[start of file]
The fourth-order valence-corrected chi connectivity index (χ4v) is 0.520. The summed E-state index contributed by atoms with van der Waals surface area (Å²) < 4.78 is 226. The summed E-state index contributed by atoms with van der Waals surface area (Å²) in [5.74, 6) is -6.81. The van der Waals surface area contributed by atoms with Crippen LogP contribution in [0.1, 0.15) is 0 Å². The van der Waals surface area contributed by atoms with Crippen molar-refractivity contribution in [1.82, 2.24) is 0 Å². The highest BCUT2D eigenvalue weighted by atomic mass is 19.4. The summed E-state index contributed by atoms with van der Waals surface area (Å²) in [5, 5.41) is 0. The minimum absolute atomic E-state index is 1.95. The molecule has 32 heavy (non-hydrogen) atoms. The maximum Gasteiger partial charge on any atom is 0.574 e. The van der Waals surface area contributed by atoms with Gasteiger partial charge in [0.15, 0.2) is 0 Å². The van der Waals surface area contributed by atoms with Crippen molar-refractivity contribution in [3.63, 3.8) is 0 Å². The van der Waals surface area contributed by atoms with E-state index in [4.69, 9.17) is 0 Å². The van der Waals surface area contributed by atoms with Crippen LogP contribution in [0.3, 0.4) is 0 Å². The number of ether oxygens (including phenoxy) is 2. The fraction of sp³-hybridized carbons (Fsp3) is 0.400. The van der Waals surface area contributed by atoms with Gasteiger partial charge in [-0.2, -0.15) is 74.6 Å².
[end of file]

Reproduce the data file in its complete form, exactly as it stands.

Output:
The fourth-order valence-corrected chi connectivity index (χ4v) is 0.520. The summed E-state index contributed by atoms with van der Waals surface area (Å²) < 4.78 is 226. The summed E-state index contributed by atoms with van der Waals surface area (Å²) in [5.74, 6) is -6.81. The van der Waals surface area contributed by atoms with Crippen LogP contribution in [0.1, 0.15) is 0 Å². The van der Waals surface area contributed by atoms with Crippen molar-refractivity contribution in [1.82, 2.24) is 0 Å². The highest BCUT2D eigenvalue weighted by atomic mass is 19.4. The summed E-state index contributed by atoms with van der Waals surface area (Å²) in [5, 5.41) is 0. The minimum absolute atomic E-state index is 1.95. The molecule has 32 heavy (non-hydrogen) atoms. The maximum Gasteiger partial charge on any atom is 0.574 e. The van der Waals surface area contributed by atoms with Gasteiger partial charge in [0.15, 0.2) is 0 Å². The van der Waals surface area contributed by atoms with Crippen molar-refractivity contribution in [3.63, 3.8) is 0 Å². The van der Waals surface area contributed by atoms with E-state index in [4.69, 9.17) is 0 Å². The van der Waals surface area contributed by atoms with Crippen LogP contribution in [0.3, 0.4) is 0 Å². The number of ether oxygens (including phenoxy) is 2. The fraction of sp³-hybridized carbons (Fsp3) is 0.400. The van der Waals surface area contributed by atoms with Gasteiger partial charge in [-0.2, -0.15) is 74.6 Å².